A big change I saw this year from the internet provider is that they didn’t hassle me as much as previous years. Every year, I cancel my plan, then start a new plan to get the intro rate. Canceling service in the past has been a big hassle, and you have to answer a ton of questions.
Not this year!
This year, I called to cancel, and the customer service rep just said, “OK.” It was a quick phone call. Now if only you could do it online…
The second big change is that they gave me the intro rate for 2 years! That means I don’t have to deal with it this year (2020). Yay!
Life: Food, Shopping, Transportation, Gym
46% of Spending | Total: $19,339.99 | Monthly Average: $1,611.67
• Transportation: 19% of Spending: $7,749.45/year or $645.79/month
We spent about $225 a month on gas. Gone on FIRE Mom has a commute and goes through a tank of gas every week. The rest went towards car maintenance, tires and registration fees. Ouch! …And January isn’t off to a good start either. Just take a look at what we spent for repairs on one car in our January Net Worth Report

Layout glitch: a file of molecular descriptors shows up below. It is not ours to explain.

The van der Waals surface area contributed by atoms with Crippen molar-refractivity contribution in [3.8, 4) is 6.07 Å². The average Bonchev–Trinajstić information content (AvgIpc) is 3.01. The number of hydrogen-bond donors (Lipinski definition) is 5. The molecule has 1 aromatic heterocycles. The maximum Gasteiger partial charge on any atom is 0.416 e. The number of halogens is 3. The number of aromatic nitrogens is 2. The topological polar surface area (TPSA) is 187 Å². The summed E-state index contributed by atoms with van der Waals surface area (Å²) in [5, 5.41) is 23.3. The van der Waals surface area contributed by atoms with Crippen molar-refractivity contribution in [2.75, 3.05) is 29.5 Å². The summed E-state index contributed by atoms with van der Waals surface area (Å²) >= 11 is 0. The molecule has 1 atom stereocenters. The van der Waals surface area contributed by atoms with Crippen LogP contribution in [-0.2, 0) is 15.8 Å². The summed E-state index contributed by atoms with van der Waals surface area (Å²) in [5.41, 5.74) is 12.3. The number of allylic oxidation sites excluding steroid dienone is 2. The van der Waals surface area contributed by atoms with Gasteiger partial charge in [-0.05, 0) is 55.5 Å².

• Groceries: 4% of Spending: $1,811.04/year or $150.92/month
Included is personal care products that you would pick up at the grocery store as well.
We use coupons and warehouse stores to help keep our costs low. I’ll get around to writing a post about that one of these days. In the meantime, just ask if you are curious.
• Restaurants: 1% of Spending: $495.49/year or $41.29/month
• Shopping: 9% of Spending: $3,911.07/year or $325.92/month